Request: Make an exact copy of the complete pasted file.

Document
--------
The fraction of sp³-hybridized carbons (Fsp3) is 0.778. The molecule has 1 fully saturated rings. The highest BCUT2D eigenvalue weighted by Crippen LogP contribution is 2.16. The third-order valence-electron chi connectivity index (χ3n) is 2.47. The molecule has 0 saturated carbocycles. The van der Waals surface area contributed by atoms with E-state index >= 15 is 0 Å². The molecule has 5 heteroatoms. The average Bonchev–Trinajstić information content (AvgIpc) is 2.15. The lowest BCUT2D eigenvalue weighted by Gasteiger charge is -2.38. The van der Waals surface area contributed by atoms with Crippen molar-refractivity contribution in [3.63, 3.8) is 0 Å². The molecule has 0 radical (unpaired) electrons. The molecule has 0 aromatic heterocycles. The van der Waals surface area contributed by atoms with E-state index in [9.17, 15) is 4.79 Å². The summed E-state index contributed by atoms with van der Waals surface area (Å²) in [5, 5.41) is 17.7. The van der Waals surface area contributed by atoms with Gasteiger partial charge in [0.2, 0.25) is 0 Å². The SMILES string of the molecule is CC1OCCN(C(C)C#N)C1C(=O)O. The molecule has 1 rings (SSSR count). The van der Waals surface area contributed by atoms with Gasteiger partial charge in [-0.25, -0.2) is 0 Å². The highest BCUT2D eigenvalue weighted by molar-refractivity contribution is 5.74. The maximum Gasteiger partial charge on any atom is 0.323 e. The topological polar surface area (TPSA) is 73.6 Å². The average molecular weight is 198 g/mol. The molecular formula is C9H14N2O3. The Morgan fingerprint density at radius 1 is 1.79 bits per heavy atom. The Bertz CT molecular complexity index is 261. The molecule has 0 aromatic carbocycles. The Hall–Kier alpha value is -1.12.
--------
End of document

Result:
The fraction of sp³-hybridized carbons (Fsp3) is 0.778. The molecule has 1 fully saturated rings. The highest BCUT2D eigenvalue weighted by Crippen LogP contribution is 2.16. The third-order valence-electron chi connectivity index (χ3n) is 2.47. The molecule has 0 saturated carbocycles. The van der Waals surface area contributed by atoms with E-state index >= 15 is 0 Å². The molecule has 5 heteroatoms. The average Bonchev–Trinajstić information content (AvgIpc) is 2.15. The lowest BCUT2D eigenvalue weighted by Gasteiger charge is -2.38. The van der Waals surface area contributed by atoms with Crippen molar-refractivity contribution in [3.63, 3.8) is 0 Å². The molecule has 0 radical (unpaired) electrons. The molecule has 0 aromatic heterocycles. The van der Waals surface area contributed by atoms with E-state index in [9.17, 15) is 4.79 Å². The summed E-state index contributed by atoms with van der Waals surface area (Å²) in [5, 5.41) is 17.7. The van der Waals surface area contributed by atoms with Gasteiger partial charge in [0.2, 0.25) is 0 Å². The SMILES string of the molecule is CC1OCCN(C(C)C#N)C1C(=O)O. The molecule has 1 rings (SSSR count). The van der Waals surface area contributed by atoms with Gasteiger partial charge in [-0.25, -0.2) is 0 Å². The highest BCUT2D eigenvalue weighted by molar-refractivity contribution is 5.74. The maximum Gasteiger partial charge on any atom is 0.323 e. The topological polar surface area (TPSA) is 73.6 Å². The average molecular weight is 198 g/mol. The molecular formula is C9H14N2O3. The Morgan fingerprint density at radius 1 is 1.79 bits per heavy atom. The Bertz CT molecular complexity index is 261. The molecule has 0 aromatic carbocycles. The Hall–Kier alpha value is -1.12.